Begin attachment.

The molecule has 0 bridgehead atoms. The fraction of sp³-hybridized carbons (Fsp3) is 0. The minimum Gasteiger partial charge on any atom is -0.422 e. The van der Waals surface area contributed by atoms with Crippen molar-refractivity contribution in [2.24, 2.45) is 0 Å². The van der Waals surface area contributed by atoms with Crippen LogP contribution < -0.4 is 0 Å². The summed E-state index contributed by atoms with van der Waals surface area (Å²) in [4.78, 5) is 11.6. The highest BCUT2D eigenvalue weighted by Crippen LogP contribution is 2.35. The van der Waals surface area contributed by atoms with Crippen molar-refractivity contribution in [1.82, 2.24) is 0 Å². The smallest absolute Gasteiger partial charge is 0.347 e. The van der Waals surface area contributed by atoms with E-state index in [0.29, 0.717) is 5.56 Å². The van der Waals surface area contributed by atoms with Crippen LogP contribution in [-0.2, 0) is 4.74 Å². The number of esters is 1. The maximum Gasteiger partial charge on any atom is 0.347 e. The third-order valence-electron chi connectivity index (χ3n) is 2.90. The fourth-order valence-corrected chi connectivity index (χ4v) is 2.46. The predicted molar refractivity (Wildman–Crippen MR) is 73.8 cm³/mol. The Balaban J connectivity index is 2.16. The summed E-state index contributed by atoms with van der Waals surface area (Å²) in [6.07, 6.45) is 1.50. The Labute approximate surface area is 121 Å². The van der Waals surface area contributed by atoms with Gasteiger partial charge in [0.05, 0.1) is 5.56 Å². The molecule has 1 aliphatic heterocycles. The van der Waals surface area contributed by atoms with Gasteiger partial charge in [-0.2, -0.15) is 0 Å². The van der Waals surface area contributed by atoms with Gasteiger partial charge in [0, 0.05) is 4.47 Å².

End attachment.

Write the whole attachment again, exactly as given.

The molecule has 0 bridgehead atoms. The fraction of sp³-hybridized carbons (Fsp3) is 0. The minimum Gasteiger partial charge on any atom is -0.422 e. The van der Waals surface area contributed by atoms with Crippen molar-refractivity contribution in [2.24, 2.45) is 0 Å². The van der Waals surface area contributed by atoms with Crippen LogP contribution < -0.4 is 0 Å². The summed E-state index contributed by atoms with van der Waals surface area (Å²) in [4.78, 5) is 11.6. The highest BCUT2D eigenvalue weighted by Crippen LogP contribution is 2.35. The van der Waals surface area contributed by atoms with Crippen molar-refractivity contribution in [1.82, 2.24) is 0 Å². The smallest absolute Gasteiger partial charge is 0.347 e. The van der Waals surface area contributed by atoms with E-state index in [0.29, 0.717) is 5.56 Å². The van der Waals surface area contributed by atoms with Crippen LogP contribution in [-0.2, 0) is 4.74 Å². The number of esters is 1. The maximum Gasteiger partial charge on any atom is 0.347 e. The third-order valence-electron chi connectivity index (χ3n) is 2.90. The fourth-order valence-corrected chi connectivity index (χ4v) is 2.46. The predicted molar refractivity (Wildman–Crippen MR) is 73.8 cm³/mol. The Balaban J connectivity index is 2.16. The summed E-state index contributed by atoms with van der Waals surface area (Å²) in [6.07, 6.45) is 1.50. The Labute approximate surface area is 121 Å². The van der Waals surface area contributed by atoms with Gasteiger partial charge in [0.05, 0.1) is 5.56 Å². The molecule has 1 aliphatic heterocycles. The van der Waals surface area contributed by atoms with Gasteiger partial charge in [-0.2, -0.15) is 0 Å². The van der Waals surface area contributed by atoms with Gasteiger partial charge in [0, 0.05) is 4.47 Å².